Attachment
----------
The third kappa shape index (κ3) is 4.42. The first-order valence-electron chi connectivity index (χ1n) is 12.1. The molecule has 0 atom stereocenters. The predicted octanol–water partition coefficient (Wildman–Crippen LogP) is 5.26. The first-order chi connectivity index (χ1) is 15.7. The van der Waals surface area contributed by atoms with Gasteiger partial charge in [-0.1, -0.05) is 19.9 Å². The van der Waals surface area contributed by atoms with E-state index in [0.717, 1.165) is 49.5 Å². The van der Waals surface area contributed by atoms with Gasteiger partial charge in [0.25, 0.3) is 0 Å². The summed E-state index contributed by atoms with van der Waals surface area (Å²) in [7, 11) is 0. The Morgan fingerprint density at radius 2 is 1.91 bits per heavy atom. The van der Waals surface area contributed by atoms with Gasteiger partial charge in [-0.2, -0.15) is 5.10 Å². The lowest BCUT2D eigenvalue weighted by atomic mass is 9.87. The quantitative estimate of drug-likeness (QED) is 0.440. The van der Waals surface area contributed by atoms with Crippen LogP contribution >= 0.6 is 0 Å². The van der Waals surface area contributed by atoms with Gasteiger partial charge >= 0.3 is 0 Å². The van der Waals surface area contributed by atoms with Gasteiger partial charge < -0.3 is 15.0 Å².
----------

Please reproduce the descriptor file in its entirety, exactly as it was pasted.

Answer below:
The third kappa shape index (κ3) is 4.42. The first-order valence-electron chi connectivity index (χ1n) is 12.1. The molecule has 0 atom stereocenters. The predicted octanol–water partition coefficient (Wildman–Crippen LogP) is 5.26. The first-order chi connectivity index (χ1) is 15.7. The van der Waals surface area contributed by atoms with Gasteiger partial charge in [-0.1, -0.05) is 19.9 Å². The van der Waals surface area contributed by atoms with E-state index in [0.717, 1.165) is 49.5 Å². The van der Waals surface area contributed by atoms with Gasteiger partial charge in [0.25, 0.3) is 0 Å². The summed E-state index contributed by atoms with van der Waals surface area (Å²) in [7, 11) is 0. The Morgan fingerprint density at radius 2 is 1.91 bits per heavy atom. The van der Waals surface area contributed by atoms with Gasteiger partial charge in [-0.2, -0.15) is 5.10 Å². The lowest BCUT2D eigenvalue weighted by atomic mass is 9.87. The quantitative estimate of drug-likeness (QED) is 0.440. The van der Waals surface area contributed by atoms with Crippen LogP contribution >= 0.6 is 0 Å². The van der Waals surface area contributed by atoms with Gasteiger partial charge >= 0.3 is 0 Å². The van der Waals surface area contributed by atoms with Gasteiger partial charge < -0.3 is 15.0 Å².